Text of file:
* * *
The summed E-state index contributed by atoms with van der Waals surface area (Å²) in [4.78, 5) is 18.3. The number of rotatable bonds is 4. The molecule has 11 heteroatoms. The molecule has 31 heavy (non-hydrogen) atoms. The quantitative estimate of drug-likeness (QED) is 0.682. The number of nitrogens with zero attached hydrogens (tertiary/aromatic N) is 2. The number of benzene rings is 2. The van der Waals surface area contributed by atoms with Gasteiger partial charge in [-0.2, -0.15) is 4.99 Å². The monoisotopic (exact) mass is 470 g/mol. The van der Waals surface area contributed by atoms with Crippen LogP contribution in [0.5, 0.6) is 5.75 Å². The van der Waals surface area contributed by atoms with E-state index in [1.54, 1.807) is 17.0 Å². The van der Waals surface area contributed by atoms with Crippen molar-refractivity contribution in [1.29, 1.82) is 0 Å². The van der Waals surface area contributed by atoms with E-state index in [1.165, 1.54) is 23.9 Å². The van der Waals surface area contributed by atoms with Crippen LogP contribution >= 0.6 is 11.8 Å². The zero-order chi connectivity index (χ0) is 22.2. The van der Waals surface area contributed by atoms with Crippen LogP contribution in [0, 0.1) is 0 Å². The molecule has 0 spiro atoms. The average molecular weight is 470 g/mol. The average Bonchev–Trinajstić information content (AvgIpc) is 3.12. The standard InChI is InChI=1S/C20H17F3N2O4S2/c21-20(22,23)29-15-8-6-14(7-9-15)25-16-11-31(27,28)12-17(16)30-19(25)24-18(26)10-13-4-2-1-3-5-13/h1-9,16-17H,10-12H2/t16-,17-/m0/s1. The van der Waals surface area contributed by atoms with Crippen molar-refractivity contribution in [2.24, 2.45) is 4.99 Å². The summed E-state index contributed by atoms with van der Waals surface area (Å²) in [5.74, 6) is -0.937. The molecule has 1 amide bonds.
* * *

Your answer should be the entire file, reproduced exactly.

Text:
The summed E-state index contributed by atoms with van der Waals surface area (Å²) in [4.78, 5) is 18.3. The number of rotatable bonds is 4. The molecule has 11 heteroatoms. The molecule has 31 heavy (non-hydrogen) atoms. The quantitative estimate of drug-likeness (QED) is 0.682. The number of nitrogens with zero attached hydrogens (tertiary/aromatic N) is 2. The number of benzene rings is 2. The van der Waals surface area contributed by atoms with Gasteiger partial charge in [-0.2, -0.15) is 4.99 Å². The monoisotopic (exact) mass is 470 g/mol. The van der Waals surface area contributed by atoms with Crippen LogP contribution in [0.5, 0.6) is 5.75 Å². The van der Waals surface area contributed by atoms with E-state index in [1.54, 1.807) is 17.0 Å². The van der Waals surface area contributed by atoms with Crippen molar-refractivity contribution in [1.29, 1.82) is 0 Å². The van der Waals surface area contributed by atoms with E-state index in [1.165, 1.54) is 23.9 Å². The van der Waals surface area contributed by atoms with Crippen LogP contribution >= 0.6 is 11.8 Å². The zero-order chi connectivity index (χ0) is 22.2. The van der Waals surface area contributed by atoms with Crippen LogP contribution in [0, 0.1) is 0 Å². The molecule has 0 spiro atoms. The average molecular weight is 470 g/mol. The average Bonchev–Trinajstić information content (AvgIpc) is 3.12. The standard InChI is InChI=1S/C20H17F3N2O4S2/c21-20(22,23)29-15-8-6-14(7-9-15)25-16-11-31(27,28)12-17(16)30-19(25)24-18(26)10-13-4-2-1-3-5-13/h1-9,16-17H,10-12H2/t16-,17-/m0/s1. The van der Waals surface area contributed by atoms with Crippen molar-refractivity contribution in [2.24, 2.45) is 4.99 Å². The summed E-state index contributed by atoms with van der Waals surface area (Å²) in [5.74, 6) is -0.937. The molecule has 1 amide bonds.